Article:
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supporting everyone towards intelligent and sustainable resource management

09.07.2018

In the “Challenge” section, Jean-Louis Chaussade sets out his vision of a major challenge of the resource revolution. In this fifth issue, he deals with the impact of the digital revolution on our ways of working, producing, consuming and, ultimately, on natural resource management.

Jean-Louis Chaussade Chief Executive Officer of SUEZ - Credits : Denis Félix

Chief Executive Officer of SUEZ – Credits: Denis Félix


The industrial and cultural revolution heralded by digital technology is also impacting another revolution: the resource revolution. The resource revolution requires every player to fundamentally rethink their modes of production and consumption. We have redefined our corporate mission: from “network managers” to “managers of newly scarce resources”. We are helping our customers to manage their resources intelligently and sustainably. The digital revolution and the resource revolution are inextricably bound together by the need to take up this challenge and to respond to public opinion, which is demanding new growth models that consume fewer resources.

Real-time leak detection at Aigües de Barcelona’s SMART control centre, Barcelona, Spain - Credits: William Daniels

Real-time leak detection at Aigües de Barcelona’s SMART control centre, Barcelona, Spain – Credits : William Daniels

 

To begin with, the digital revolution has allowed for the emergence of this “new citizen”, who can use unlimited access to knowledge and new means of expression to play a role in our cities. New forms of organising our cities are being developed, where everyone can join the debate and take part in the decision-making process. As a long-established player in the delivery of services to local authorities and industry, our Group is helping to design these smart cities that are looking to open data to renew participative democracy, to improve the quality of the services delivered to city-dwellers, to manage their resources more efficiently and to make substantial savings. This is the project that we, and other partners, built with the city of Dijon, rooted in the conviction that a smart city is a city designed for its inhabitants, and that contributes to sustainable development and the region’s appeal.

Innovation is gathering pace everywhere in order to rise to environmental challenges. Our customers want to improve their economic and environmental performance. Digital technology is now inseparable from the technologies used to manage water and waste. As is illustrated by smart network management, capable of detecting leaks in real time and significantly improving performance. Some of our digital platforms will soon be capable of remotely managing the energy consumption of factories. Even our waste collection trucks are now smart! They now collect waste and data at the same time, measure the air quality and draw thermographic maps of the city. As existing services are being transformed, new ones are also emerging, such as digital marketplaces that connect waste producers and the users of secondary raw materials. We recently joined the Prairie Institute, whose goals include shifting the focus of its research into artificial intelligence to enterprises and industrial applications.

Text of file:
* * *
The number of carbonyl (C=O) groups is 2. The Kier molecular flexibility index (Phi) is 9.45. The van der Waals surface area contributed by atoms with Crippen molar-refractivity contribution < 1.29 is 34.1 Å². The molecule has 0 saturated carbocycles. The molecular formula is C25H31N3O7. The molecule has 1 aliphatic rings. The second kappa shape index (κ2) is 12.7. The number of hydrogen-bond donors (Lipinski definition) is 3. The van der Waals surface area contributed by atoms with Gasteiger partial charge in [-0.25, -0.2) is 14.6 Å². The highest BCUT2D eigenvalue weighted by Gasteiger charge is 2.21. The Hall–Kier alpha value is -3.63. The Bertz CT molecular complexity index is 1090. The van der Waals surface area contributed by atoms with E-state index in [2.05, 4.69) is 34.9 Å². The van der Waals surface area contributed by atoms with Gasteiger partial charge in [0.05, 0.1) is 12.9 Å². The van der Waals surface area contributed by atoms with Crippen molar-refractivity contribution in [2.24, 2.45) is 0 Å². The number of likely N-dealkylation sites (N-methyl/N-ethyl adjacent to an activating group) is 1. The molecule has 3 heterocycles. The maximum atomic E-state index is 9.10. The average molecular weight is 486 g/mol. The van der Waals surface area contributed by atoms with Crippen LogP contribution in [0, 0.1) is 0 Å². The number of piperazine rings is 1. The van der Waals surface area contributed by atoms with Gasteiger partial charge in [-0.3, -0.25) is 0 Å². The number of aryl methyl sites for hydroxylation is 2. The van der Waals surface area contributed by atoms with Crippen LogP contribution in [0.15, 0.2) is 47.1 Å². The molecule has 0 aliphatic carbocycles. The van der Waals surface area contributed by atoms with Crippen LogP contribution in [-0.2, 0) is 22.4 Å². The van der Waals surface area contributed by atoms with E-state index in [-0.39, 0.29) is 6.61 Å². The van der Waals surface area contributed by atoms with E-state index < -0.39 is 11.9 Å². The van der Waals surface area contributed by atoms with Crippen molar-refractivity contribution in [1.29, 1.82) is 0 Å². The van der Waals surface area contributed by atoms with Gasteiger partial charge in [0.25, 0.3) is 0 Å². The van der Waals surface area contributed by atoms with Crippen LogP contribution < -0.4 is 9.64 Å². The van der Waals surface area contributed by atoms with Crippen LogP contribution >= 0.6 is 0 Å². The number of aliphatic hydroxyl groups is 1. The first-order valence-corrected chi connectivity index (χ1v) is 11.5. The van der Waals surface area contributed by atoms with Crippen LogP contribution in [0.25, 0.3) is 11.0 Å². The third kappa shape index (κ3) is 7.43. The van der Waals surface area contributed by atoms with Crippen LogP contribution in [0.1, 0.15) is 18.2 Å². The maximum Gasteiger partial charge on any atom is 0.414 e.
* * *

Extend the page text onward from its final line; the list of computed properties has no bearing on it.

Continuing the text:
While digital technology opens up a swathe of new possibilities, it also requires us to fundamentally rethink our organisations, because the digital transformation must be inclusive. Since this applies to almost all our activities, it is essential to bring all our employees onboard. Everyone needs to rediscover their activity through the prism of digital technology, and at an ever-increasing speed.


SUEZ VALOVISIO® Smart control centre, Caluire-et-Cuire, France - Credits : SUEZ / Félix Ledru

SUEZ VALOVISIO® Smart control centre, Caluire-et-Cuire, France – Credits: SUEZ / Félix Ledru


The pooling of new knowledge and know-how on a worldwide scale offers a great opportunity to achieve cohesion, provided that we prepare for the risk of a digital divide. In an industrial services company, this involves thinking about the conditions under which these new technologies are used and accepted, continual training and a common project and vision.

A point made all the more important by the fact that internal transformations precipitate change, facilitate the integration of new skills and contribute to the success of the now essential open innovation. A large part of digital innovation takes place outside our major groups. By working hand in hand with start-ups, we can serve the interests of every party. They are more quick-footed and agile, but they need the funding required to develop their projects. It is our role to invest in these companies, to support them and, most importantly, to create an ecosystem that favours the inclusion of their innovations in our activities.

I am convinced that these exciting transformations will be effectively implemented in enterprises, if they have a clear meaning and purpose for all. At SUEZ, the digital revolution is working for the resource revolution. Our 90,000 employees take pride in their contribution to an essential mission, consisting of providing sustainable access to the resources that are essential to life and to development. Digital technology plays a key role in this process.




This article was published in the fifth issue of open_resource magazine: “The resource management in the digital age





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